Features

Roasting Beef And Lamb Just Right Is An Art Form

Browned and meaty, yet pink and tangy. Crusty outside, yet buttery inside. Firm, yet tender. Juicy, but not stringy. The art of roasting is the art of compromise.

It is one of the oldest forms of cookery, and it is one of the grandest. For most cooks, it is also one fraught with concern.

“We can learn to be cooks, but we must be born knowing how to roast,” wrote the French culinary philosopher Brillat-Savarin in “The Physiology of Taste” in 1825.

But that was before the invention of the instant-read thermometer. If it’s a roaster you want to be, there can be no better way to spend $10 than to run down to the grocery store and pluck one off the housewares shelf.

Different from the traditional meat thermometer - those notoriously inaccurate things that stay in the meat throughout the cooking process - an instant-read thermometer gives you a quick and exact reading.

Just plunge it into the roast at its thickest part (being careful to stay away from the bone), and within a minute you know where you are.

In roasting, temperature is all.

In a study called “Flavor, Color, and Other Characteristics of Beef Longissimus Muscle Heated to Seven Internal Temperatures,” agricultural scientists at Kansas State University found that “beef flavor components and juiciness change most from 130 degrees to 150 degrees, then little change takes place until meat is heated to temperatures between 175 and 185 degrees, when browned and mouth-filling blend components increase and juiciness decreases.”

In other words, these guys roasted beef loin from very rare to very well-done.

What they found was that the peak temperature for flavor and juiciness was between very rare and medium-rare (on the USDA scale).

A group from the University of Missouri college of agriculture did the same thing with pork. Their findings? “The optimum endpoint temperature for fresh pork roasts should be at least 160 degrees and should not exceed 170 degrees.”

Though studies on lamb are harder to come by (it’s not as big a market and hence affords less research), one 35-year-old study found that legs of lamb “have an odour and taste more characteristic of lamb” if cooked to 150 degrees than to 165 degrees (135 for rare lamb).

In the Los Angeles Times test kitchen, we experimented with three different means of roasting.

First, we cooked a rack of lamb and a leg of lamb at high heat - 450 degrees - until they reached 135 degrees. Then we cooked the same cuts - as nearly identical in weight as possible - at a slow 325 degrees.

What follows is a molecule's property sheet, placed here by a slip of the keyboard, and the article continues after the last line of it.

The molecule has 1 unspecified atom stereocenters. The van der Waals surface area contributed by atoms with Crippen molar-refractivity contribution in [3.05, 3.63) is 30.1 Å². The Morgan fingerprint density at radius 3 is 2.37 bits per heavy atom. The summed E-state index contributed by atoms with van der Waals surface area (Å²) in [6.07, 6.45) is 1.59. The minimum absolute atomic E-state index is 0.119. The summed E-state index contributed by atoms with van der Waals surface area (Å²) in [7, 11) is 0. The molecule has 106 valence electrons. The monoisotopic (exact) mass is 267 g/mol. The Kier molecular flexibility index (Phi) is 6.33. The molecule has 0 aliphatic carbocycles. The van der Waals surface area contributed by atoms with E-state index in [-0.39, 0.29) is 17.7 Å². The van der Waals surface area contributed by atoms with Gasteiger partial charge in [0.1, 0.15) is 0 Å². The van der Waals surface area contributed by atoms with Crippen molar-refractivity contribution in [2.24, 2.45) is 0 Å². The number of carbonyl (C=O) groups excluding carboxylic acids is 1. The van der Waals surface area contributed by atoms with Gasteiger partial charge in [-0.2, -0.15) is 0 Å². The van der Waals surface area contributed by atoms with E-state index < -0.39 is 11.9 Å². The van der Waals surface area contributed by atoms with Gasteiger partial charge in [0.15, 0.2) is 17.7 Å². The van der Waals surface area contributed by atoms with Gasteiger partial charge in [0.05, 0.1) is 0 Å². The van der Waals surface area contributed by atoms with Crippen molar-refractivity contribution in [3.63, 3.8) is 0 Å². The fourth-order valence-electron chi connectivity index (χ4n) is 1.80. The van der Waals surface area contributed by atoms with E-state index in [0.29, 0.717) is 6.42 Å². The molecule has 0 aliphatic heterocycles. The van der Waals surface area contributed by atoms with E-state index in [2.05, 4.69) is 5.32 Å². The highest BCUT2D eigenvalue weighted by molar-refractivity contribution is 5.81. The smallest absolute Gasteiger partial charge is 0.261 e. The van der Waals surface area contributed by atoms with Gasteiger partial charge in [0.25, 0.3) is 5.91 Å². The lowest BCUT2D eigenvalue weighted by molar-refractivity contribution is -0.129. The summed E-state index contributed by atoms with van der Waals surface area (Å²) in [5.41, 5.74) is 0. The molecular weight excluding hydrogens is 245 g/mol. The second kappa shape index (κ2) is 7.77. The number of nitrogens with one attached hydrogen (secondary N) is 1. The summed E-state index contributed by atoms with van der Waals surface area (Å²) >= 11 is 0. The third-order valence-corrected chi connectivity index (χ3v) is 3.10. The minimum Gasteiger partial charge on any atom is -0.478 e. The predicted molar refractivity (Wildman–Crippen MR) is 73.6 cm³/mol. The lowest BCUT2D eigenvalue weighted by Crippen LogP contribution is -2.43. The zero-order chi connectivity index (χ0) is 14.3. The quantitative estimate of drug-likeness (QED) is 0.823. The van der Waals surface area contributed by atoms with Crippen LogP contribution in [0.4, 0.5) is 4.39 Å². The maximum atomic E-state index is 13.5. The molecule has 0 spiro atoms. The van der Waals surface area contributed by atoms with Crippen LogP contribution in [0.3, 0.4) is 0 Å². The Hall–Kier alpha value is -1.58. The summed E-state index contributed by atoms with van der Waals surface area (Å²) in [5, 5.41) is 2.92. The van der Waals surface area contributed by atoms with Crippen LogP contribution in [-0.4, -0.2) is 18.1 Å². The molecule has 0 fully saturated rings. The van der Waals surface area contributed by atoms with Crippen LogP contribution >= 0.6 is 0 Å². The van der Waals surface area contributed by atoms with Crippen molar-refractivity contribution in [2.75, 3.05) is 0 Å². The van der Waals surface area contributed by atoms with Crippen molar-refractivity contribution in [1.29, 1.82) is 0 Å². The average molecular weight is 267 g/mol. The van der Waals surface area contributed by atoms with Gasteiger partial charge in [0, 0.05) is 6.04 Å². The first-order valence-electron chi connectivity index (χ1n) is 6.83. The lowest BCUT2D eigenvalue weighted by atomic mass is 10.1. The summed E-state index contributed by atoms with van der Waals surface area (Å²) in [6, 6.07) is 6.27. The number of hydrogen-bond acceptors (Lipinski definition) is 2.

Looking at them side by side, the biggest difference was the color of the exterior. In the high-heat versions, the meat was nice and crusty brown. At low heat, the roasts were paler.

The differences on the inside were not as great. The high-heat roasts tended to be a little stringier or more fibrous at the center; the ones cooked at lower heat were more uniformly buttery in texture.

To get the best of both, we figured we’d compromise. Since beef and lamb cook to a relatively low internal temperature, it’s important to start them in a very hot oven - 450 to 500 degrees - to bring the surface to a high heat faster and start the browning process. (With smaller cuts of meat, you can accomplish this also by browning the meat in a saute pan on top of the stove.) After 15 to 20 minutes, reduce the heat to around 325 to 350 degrees and let the roast cook slowly and evenly to the proper temperatures.

With pork, the situation is a little different. Since it cooks to a higher interior temperature, the initial browning is optional; by the time the center of the roast hits 160 degrees, the exterior will already have begun to brown, but perhaps not enough for you if you’re not using a spice coating on the meat.

And by starting in a hot oven, you run the risk of overcooking a greater portion of the meat, resulting in dry, gray pork. We prefer to cook pork low and slow.

Remember, in all cases, the meat continues to cook after it is removed from the oven because of heat retained within the roast itself (the bigger the piece of meat, the more “push” you get). So subtract five degrees from smaller cuts and 10 or more from larger cuts in order to achieve the perfect compromise.

As for recipes, once you get past taking its temperature, there’s really not that much to cooking a roast.

Salt and pepper the outside, maybe rub in a little garlic - when we tested the effects of various cooking temperatures, that’s all we did and the results were delicious.

Obviously, you can’t go far wrong. But here are a few ideas you can use for more festive preparations.

You can make a quick lamb stock for this dish simply by boiling bones and trimmings from lamb in canned chicken broth while the rack is roasting.

Rack Of Lamb With Red Wine Sauce

1 (3-pound) rack of lamb

1 clove garlic, cut in half

Salt

Freshly ground pepper

1 tablespoon finely chopped fresh rosemary

Oil

1 cup red wine

1 cup lamb stock or chicken broth

2 tablespoons butter

Have butcher prepare rack of lamb by removing “aitch” and feather bones and “Frenching” ribs.

If preferred, French ribs at home. Cut away 1 1/2 to 2 inches of meat from between ribs. With point of knife, make cut through membrane along length of trimmed part of rib. Scrape meat, fat and membrane away from ribs. Wrap ribs in foil to prevent scorching.

Rub meat all over with cut cloves of garlic. Sprinkle liberally to taste with salt, pepper and rosemary. Rub with bit of oil, no more than 1 tablespoon, massaging herbs into meat. Lightly oil roasting rack and bottom of roasting pan. Set meat, bone-side down, on rack in pan.

Roast at 500 degrees 10 minutes. Reduce heat to 325 degrees and cook another 1/2 hour. Continue cooking afterward, checking temperature every 10 minutes by plunging instant-read thermometer horizontally into meat. Cook to interior temperature of 130 to 140 degrees, about 45 minutes to 1 hour. Remove from pan and place on platter, covering with foil to keep warm (remember temperature will increase at least 5 degrees while resting).